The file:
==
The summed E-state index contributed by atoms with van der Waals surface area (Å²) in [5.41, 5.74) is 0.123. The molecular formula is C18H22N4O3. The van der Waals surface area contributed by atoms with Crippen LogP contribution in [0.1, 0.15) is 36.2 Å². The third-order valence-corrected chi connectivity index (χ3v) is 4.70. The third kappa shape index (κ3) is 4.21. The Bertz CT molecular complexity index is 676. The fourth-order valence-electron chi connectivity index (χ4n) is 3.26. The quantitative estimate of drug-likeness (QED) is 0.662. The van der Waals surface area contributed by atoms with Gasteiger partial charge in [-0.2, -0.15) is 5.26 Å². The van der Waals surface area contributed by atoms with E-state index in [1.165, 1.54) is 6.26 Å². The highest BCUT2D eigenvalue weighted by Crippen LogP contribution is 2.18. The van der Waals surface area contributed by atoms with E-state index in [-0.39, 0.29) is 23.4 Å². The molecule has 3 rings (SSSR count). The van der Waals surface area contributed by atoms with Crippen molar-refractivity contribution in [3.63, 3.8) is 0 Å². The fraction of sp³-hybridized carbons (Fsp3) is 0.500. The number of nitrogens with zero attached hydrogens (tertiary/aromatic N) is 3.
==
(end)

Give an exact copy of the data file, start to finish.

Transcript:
The summed E-state index contributed by atoms with van der Waals surface area (Å²) in [5.41, 5.74) is 0.123. The molecular formula is C18H22N4O3. The van der Waals surface area contributed by atoms with Crippen LogP contribution in [0.1, 0.15) is 36.2 Å². The third-order valence-corrected chi connectivity index (χ3v) is 4.70. The third kappa shape index (κ3) is 4.21. The Bertz CT molecular complexity index is 676. The fourth-order valence-electron chi connectivity index (χ4n) is 3.26. The quantitative estimate of drug-likeness (QED) is 0.662. The van der Waals surface area contributed by atoms with Gasteiger partial charge in [-0.2, -0.15) is 5.26 Å². The van der Waals surface area contributed by atoms with E-state index in [1.165, 1.54) is 6.26 Å². The highest BCUT2D eigenvalue weighted by Crippen LogP contribution is 2.18. The van der Waals surface area contributed by atoms with E-state index in [-0.39, 0.29) is 23.4 Å². The molecule has 3 rings (SSSR count). The van der Waals surface area contributed by atoms with Crippen molar-refractivity contribution in [3.63, 3.8) is 0 Å². The fraction of sp³-hybridized carbons (Fsp3) is 0.500. The number of nitrogens with zero attached hydrogens (tertiary/aromatic N) is 3.